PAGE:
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AFGHANISTAN: Gov't bid to boost police in south

KANDAHAR , 4 March 2007 (IRIN) - Abdul Bari has just quit his job. Recruited into the auxiliary police in Kandahar, part of a temporary supplementary force to meet Afghanistan’s shortfall of security forces in the south, the 23-year-old said the job was simply too difficult and dangerous.

Despite the resurgence of pro-Taliban forces in the area, there has been little commensurate increase in security forces. Funding and support for the Afghan national police and the army are being stepped up only now, while an increase in the deployment of international forces has been incremental.

The Afghan national army has experienced high rates of desertion and it has only half the force of 70,000 it was expected to reach by 2010.

As a result, police in the volatile south have no choice but to take on anti-insurgency duties, which prompted the government to set up an auxiliary force.

According to Interior Ministry spokesman Zemarai Bashary, the auxiliary police will comprise an additional force of 20,000 for two years for the six southern provinces of Uruzgan, Kandahar, Helmand, Farah, Zabul and Ghazni.

We needed a temporary increase because we did not have enough police in the remote districts of the south,” Bashary said.

However, critics say the force could create yet another source of long-term instability in the country as re-arming of local communities has proved counter-productive in the past.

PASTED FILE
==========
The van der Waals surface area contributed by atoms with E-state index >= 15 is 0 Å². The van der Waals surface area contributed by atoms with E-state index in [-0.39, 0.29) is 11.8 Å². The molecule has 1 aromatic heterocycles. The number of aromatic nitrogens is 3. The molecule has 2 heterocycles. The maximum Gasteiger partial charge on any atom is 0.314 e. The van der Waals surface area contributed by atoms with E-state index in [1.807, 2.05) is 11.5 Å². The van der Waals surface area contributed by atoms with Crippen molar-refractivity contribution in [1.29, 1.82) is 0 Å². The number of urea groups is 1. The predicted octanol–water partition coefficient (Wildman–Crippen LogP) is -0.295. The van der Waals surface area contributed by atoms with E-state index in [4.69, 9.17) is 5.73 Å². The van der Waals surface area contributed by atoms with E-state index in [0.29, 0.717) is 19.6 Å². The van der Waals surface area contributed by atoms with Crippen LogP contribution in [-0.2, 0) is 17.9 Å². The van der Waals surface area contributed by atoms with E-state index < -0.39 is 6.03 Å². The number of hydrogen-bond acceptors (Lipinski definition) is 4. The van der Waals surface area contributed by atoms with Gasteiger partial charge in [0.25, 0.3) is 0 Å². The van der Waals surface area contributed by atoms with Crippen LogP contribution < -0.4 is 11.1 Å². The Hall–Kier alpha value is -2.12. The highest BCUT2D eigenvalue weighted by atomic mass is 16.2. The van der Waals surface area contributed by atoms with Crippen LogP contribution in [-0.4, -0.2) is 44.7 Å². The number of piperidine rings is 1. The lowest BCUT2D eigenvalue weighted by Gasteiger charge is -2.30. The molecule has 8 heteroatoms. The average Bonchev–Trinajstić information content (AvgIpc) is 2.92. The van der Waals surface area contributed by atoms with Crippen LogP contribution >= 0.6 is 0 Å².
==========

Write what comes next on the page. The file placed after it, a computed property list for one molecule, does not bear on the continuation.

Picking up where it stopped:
The auxiliary police are drawn from the community and deployed in their own towns and villages, as living with their families in their own areas is supposed to prevent them from deserting.

In Helmand, more than 700 of the 1,050 mandated auxiliary police have been trained and deployed, while in Kandahar the original force of 1,300-plus is likely to be increased to 2,000.

There are questions, however, over the integrity of the training these men receive as it is a fraction of what regular police are given, allowing for quicker deployment, but sceptics remain concerned over its quality.

The International Crisis Group (ICG) says that after just 10 days of training the auxiliary police were given the same weapons and salary as the regular police.

“Weak vetting and questions over command structures raise concerns that the new force will be little more than militias,” the ICG said.

Bashary says the auxiliary police are only mandated to carry out law-enforcement duties and not combat, although they must defend themselves if attacked.

But for most policemen serving in the south, carrying out their duties involves confronting and usually engaging anti-government elements.

For this reason Bari did not believe community policing was an advantage. “I quit because I was commissioned to serve in my own area where everyone in the community knew I was a policeman. I am a resident of Panjwayi district - control of which changes hands between the government and insurgents - so it is difficult and dangerous for me to serve in such an area,” he said.

Moreover, for a salary of just US$70 a month, Abdul’s family thought the risks were not worth it.



Copyright © IRIN 2007
This material comes to you via IRIN, the humanitarian news and analysis service of the UN Office for the Coordination of Humanitarian Affairs. The opinions expressed do not necessarily reflect those of the United Nations or its Member States.
IRIN is a project of the UN Office for the Coordination of Humanitarian Affairs.

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